So the email went to very few people – and they were all branch secretaries who already knew whom they had nominated and who received a correction almost immediately.
Not only that, but they confirmed they hadn’t sent the email to anyone else, so the supposed ‘breach’ affected twenty-four out of over 100,000 who voted in the election.
Unite officials campaigned openly for Mr McCluskey in clear breach of the rules and the union’s resources were used to support his campaign.
Again, Mr Coyne is rehashing a complaint that has already been thoroughly investigated. The investigators not only rejected the complaint but decided that Mr Coyne himself had breached the ban on using union resources.
The EC said that the timing of downloaded data that Coyne claimed had been used for McCluskey’s email campaign meant that it,
Both the EC and RO, however, decided that Mr Coyne had breached that very same rule:
Coyne also claimed that union officials had used work time to campaign for McCluskey. The EC/RO found that there was no evidence for this.
Mr Coyne has not, according to sources close to the matter, submitted any additional evidence for his new complaint.
The EC/RO reports also note that Mr Coyne admitted receiving the data and that his lawyer tried to justify this on the grounds that Coyne felt he needed it and shouldhave it.
The Returning Officer’s conclusion was clear:
The Certification Officer will now consider those allegations at a separate hearing in June. I am confident these complaints will be upheld.
See above for whether that confidence is realistic.
But this isn’t about me. It’s about the kind of union Unite should be for its members.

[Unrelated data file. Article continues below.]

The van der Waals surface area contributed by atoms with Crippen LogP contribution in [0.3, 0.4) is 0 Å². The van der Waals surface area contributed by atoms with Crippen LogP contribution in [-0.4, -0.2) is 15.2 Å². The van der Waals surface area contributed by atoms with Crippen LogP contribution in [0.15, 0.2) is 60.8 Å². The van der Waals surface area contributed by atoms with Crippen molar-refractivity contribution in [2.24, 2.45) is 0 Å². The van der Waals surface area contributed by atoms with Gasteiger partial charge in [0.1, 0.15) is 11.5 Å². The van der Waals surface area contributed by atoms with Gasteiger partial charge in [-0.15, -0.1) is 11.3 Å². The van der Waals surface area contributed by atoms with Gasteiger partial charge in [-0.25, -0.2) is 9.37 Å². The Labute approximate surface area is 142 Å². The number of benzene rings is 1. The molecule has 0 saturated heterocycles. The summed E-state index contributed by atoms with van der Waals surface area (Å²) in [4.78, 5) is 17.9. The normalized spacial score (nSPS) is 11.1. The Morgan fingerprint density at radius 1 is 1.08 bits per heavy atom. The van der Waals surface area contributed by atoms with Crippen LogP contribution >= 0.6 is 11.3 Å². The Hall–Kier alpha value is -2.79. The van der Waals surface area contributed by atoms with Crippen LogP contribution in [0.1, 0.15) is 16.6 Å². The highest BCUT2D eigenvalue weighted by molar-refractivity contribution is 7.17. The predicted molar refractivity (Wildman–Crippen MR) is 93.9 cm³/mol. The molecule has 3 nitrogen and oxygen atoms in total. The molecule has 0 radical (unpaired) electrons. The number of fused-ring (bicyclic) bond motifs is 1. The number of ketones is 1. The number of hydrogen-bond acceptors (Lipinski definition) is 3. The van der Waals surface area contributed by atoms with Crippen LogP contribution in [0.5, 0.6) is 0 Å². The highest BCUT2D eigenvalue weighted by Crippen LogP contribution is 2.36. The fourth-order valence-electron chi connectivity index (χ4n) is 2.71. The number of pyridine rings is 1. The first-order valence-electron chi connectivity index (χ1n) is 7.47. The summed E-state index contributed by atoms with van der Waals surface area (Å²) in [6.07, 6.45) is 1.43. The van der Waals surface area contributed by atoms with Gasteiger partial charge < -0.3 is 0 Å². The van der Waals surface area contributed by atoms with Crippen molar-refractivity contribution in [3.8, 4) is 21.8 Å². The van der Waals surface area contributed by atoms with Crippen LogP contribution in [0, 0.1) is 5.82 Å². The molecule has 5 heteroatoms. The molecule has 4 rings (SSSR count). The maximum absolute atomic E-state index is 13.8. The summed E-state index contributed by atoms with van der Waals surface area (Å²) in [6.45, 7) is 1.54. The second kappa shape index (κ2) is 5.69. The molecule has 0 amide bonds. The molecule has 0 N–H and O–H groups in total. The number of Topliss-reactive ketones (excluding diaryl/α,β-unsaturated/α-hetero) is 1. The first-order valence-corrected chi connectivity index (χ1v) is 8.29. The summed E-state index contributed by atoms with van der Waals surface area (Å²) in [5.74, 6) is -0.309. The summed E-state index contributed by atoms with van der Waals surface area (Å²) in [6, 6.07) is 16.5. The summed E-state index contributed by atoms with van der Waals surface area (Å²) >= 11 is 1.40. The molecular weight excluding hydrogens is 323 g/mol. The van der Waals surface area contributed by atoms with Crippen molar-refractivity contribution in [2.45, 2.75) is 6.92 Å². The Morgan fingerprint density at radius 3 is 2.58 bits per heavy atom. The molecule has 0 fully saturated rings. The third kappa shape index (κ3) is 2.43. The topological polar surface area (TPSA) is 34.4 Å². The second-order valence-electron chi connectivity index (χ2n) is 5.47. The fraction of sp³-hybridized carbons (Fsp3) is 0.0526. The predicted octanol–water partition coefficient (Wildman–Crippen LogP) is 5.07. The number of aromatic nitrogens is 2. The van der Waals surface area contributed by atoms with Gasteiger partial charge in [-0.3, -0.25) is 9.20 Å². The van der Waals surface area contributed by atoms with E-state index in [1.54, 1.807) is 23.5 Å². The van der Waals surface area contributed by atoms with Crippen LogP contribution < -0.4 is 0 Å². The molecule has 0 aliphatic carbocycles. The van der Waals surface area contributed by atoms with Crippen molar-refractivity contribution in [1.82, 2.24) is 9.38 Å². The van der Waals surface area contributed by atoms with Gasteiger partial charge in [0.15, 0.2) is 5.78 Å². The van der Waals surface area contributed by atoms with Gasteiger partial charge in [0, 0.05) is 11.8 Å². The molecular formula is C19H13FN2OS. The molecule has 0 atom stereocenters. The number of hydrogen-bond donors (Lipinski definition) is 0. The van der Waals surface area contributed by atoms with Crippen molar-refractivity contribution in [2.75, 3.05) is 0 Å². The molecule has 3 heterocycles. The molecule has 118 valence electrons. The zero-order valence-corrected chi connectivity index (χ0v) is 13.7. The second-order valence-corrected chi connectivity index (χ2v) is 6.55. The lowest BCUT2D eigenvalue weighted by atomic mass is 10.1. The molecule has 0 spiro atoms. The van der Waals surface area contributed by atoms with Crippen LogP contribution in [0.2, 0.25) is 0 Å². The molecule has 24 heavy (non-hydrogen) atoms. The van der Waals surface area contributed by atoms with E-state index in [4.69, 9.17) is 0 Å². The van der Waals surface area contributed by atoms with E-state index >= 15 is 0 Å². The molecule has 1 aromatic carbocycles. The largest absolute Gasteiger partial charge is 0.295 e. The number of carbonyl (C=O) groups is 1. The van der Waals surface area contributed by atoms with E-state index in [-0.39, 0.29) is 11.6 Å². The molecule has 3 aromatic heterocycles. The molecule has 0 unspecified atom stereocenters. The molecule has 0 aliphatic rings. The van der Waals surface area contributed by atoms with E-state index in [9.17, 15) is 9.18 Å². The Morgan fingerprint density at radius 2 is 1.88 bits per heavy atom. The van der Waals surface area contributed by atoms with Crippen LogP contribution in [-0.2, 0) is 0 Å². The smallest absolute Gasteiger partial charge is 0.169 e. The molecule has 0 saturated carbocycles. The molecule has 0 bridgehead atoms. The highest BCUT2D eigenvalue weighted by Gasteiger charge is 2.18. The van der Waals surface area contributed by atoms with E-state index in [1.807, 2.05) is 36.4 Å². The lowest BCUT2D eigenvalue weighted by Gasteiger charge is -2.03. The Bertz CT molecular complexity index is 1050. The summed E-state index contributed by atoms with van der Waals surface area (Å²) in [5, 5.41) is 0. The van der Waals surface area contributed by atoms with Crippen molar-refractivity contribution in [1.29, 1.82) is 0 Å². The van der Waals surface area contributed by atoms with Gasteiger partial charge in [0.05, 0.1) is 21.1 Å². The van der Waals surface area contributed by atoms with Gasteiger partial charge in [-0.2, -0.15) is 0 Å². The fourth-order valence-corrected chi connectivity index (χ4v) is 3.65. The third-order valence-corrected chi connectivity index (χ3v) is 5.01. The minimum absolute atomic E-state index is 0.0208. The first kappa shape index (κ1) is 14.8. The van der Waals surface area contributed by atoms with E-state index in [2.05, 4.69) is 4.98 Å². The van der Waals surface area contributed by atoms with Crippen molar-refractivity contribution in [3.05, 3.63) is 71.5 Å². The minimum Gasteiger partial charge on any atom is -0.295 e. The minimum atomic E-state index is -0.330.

I decided to take legal action because Unite members deserve a free and fair election.
The last contest was close – less than 6,000 votes separated the two leading candidates – but it was badly run and I believe the result would have been different if the rules had been followed.
So far, two election officials and a court have decided that the only evidenced rule breaches were not by Mr McCluskey.
The Certification Officer has the power to order a re-run of the election.
I have been a Unite member and union activist for over three decades. I was suspended and then sacked as Unite’s West Midlands regional secretary after I challenged Mr McCluskey.
I won’t be bullied. The country’s biggest union fights for working people every day. I recognise the hard work and dedication of its officials.
But the union movement needs to remain relevant to the needs of its members – people like me and you who joined because it gives us workplace protections that have never been more important.
I believe I have the ideas, the energy and the experience to build a union that’s equipped to take on the challenges of the 21st century.
The economy is changing. We need to change too. But I need your support in the weeks and months ahead.
I will keep you updated on how the legal challenge is going.
But in the meantime, if you would like to help my campaign please get in touch.
For the SKWAWKBOX’s full analysis of Gerard Coyne’s complaint, click here.
Readers must decide for themselves whether, in the context of the evidence – and of Mr Coyne’s performance in the Certification Officer hearings so far – his closing remarks demonstrate any realism.